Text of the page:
So, why is keeping our hands warm so important? “We rely on electrical impulses to send signals to and from our brains,” says Dr Davis. The hand is a hotbed of nerve activity, befitting such a complex piece of engineering and at a temperature below 20C those impulses are inhibited. The 30 muscles in our hands prefer to operate at above 28C, while the synovial fluid around the hand’s 30 or so joints acts like lubrication in a car engine – it’s sluggish when cold. And there’s an interesting third factor, notes Dr Davis: the pain of cold hands distracts you from the task of achieving your goal, which for cyclists translates as a psychological hindrance on overall riding performance.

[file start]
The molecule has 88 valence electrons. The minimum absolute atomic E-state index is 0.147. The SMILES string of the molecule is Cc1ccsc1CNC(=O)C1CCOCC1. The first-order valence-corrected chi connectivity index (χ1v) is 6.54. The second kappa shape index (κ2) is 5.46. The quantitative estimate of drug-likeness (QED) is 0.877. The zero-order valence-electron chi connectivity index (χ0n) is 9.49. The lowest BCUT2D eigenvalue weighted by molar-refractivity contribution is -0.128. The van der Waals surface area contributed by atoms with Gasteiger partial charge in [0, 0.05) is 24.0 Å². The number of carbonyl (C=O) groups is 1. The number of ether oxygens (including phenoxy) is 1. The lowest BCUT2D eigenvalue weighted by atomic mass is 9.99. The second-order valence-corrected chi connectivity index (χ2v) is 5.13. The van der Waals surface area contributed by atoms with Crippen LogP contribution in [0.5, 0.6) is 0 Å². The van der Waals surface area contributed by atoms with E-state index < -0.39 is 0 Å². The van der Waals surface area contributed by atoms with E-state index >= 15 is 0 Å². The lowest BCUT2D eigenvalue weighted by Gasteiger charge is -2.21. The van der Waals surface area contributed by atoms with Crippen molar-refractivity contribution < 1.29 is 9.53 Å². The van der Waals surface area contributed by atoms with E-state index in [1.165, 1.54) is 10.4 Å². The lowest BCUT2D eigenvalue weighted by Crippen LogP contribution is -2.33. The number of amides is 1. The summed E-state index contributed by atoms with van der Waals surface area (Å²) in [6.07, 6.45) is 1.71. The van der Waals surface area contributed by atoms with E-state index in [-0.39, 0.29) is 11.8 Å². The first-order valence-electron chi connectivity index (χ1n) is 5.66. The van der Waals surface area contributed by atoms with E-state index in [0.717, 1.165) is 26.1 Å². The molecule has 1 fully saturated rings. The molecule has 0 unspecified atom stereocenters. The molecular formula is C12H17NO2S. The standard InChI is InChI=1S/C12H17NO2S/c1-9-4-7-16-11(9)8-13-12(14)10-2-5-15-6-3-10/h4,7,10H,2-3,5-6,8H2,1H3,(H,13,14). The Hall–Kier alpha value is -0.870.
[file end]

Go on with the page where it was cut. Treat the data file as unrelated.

Hands get cold because we have evolved a life-over-limb survival strategy: when air temperatures fall, blood vessels in the body’s extremities (the hands, the feet, the ears and nose) constrict, keeping warm blood away from the surface of the skin where body heat will be lost through conduction. But it’s a balancing act – to stop skin freezing it has to be supplied with blood, so when the temperature of the hands falls below 10C capillaries suddenly reopen in a warm rush, then continue opening and closing to manage the core body temperature against the loss of feeling in the fingers. With a high surface area, a low volume and lots of blood vessels close to the surface, our hands are especially susceptible to heat loss.